The results of the current study should be interpreted within the constraint of several potential limitations. There were only 14 patients with a positive response to AVT who were treated with CCBs and showed better survival than individuals who received basic treatment only, and their survival time was not different from that of patients receiving targeted drug treatment or PEA. Therefore, further research, such as a randomized controlled study, is necessary to validate the results.

In conclusion, it was demonstrated that the rates of positive response to AVT were similar in patients with CTEPH and PAH. There were common trends in the changes of hemodynamics and oxygenation dynamics indices in the PAH and CTEPH groups after iloprost inhalation. A positive response to AVT in the CTEPH group was significantly correlated with milder disease and tended to be correlated with better survival. Patients with CTEPH who cannot undergo PEA or receive targeted therapy might benefit from CCB treatment if they have a positive response to AVT.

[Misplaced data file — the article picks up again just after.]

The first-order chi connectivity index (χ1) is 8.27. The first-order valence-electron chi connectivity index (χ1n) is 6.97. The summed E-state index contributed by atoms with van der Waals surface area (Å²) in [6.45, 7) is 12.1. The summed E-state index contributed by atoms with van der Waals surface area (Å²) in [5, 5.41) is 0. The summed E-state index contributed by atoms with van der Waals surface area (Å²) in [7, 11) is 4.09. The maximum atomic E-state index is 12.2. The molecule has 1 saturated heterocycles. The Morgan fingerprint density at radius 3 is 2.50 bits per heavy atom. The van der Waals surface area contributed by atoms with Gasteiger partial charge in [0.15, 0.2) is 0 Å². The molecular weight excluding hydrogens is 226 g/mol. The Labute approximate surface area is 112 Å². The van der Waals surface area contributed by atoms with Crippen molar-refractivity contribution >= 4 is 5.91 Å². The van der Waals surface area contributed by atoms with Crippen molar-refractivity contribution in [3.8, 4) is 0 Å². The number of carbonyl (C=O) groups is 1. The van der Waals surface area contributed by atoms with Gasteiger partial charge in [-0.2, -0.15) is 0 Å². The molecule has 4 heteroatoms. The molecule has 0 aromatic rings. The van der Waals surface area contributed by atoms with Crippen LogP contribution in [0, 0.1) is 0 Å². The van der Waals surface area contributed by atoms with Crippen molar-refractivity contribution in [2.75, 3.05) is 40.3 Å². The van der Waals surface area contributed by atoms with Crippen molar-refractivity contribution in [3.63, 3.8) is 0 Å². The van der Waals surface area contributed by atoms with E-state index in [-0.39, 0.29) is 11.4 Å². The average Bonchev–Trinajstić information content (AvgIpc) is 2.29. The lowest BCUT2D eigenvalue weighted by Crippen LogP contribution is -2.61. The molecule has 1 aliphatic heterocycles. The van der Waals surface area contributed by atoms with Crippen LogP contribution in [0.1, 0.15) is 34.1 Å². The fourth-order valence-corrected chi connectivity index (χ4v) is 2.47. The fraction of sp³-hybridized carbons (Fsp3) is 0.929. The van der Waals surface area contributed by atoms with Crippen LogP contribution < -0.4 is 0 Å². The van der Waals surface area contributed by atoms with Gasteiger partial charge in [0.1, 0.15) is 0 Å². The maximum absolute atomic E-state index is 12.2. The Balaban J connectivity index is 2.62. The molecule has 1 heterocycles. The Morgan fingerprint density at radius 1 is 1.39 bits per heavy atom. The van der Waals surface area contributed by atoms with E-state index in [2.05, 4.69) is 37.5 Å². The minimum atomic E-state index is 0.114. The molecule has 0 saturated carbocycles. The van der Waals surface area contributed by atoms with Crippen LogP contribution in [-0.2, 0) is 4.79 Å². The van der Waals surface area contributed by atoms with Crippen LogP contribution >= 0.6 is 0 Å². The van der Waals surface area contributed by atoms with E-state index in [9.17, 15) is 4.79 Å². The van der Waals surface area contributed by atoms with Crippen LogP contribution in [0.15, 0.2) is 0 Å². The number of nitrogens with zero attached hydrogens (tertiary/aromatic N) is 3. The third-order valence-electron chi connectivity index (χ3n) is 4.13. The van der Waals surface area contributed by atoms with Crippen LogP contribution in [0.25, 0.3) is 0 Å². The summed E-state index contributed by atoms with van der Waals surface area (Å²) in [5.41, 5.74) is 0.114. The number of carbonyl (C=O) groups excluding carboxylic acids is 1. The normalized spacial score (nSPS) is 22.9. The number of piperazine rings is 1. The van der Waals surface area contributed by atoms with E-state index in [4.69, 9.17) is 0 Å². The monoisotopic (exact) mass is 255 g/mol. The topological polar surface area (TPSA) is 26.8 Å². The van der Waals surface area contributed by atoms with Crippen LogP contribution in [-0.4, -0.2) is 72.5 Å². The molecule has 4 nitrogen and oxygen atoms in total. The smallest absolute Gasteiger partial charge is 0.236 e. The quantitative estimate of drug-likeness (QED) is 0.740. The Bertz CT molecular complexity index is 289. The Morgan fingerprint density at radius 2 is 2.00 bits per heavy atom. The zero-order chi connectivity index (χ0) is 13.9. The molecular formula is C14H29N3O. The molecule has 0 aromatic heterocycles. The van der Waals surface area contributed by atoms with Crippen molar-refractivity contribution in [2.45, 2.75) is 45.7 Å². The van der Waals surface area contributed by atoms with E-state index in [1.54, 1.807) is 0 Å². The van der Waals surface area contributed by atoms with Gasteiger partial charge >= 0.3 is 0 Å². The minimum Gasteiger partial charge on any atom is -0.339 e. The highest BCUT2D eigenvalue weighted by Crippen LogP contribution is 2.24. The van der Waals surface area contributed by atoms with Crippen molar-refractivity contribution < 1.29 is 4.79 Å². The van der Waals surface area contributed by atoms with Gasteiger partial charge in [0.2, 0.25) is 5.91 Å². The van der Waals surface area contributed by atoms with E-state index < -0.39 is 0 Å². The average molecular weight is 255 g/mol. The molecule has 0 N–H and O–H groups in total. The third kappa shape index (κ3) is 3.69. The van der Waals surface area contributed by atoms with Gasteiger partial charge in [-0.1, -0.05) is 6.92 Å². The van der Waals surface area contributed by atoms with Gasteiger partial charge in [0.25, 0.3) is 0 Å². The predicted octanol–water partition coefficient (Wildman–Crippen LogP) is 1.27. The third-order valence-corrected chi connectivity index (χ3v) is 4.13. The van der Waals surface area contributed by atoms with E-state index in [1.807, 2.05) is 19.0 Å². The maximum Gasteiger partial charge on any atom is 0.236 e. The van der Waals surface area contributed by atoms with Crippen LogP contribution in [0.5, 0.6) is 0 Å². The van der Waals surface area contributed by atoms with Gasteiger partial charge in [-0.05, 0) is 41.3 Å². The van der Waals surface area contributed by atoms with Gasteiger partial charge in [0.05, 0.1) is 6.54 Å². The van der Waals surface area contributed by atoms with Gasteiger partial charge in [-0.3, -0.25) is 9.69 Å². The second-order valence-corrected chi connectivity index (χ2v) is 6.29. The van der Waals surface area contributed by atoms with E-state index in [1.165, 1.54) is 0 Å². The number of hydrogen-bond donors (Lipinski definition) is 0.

Supplementary information is linked to the online version of the paper on the Chinese Medical Journal website.

Financial support and sponsorship

This study was supported by grants from the China Key Research Projects of the 12th National Five-Year Development Plan (No. 2011BAI11B17, and No. 2013BAI09B00), and the Key Project of Natural Science Research of Colleges and Universities in Anhui Province in 2015 (No. KJ2015A159).

Conflicts of interest

There are no conflicts of interest.

 
  References Top

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    Figures

  [Figure 1], [Figure 2], [Figure 3], [Figure 4], [Figure 5], [Figure 6]
 
 
    Tables

  [Table 1], [Table 2], [Table 3], [Table 3.1], [Table 3.2], [Table 4], [Table 5], [Table 6], [Table 7]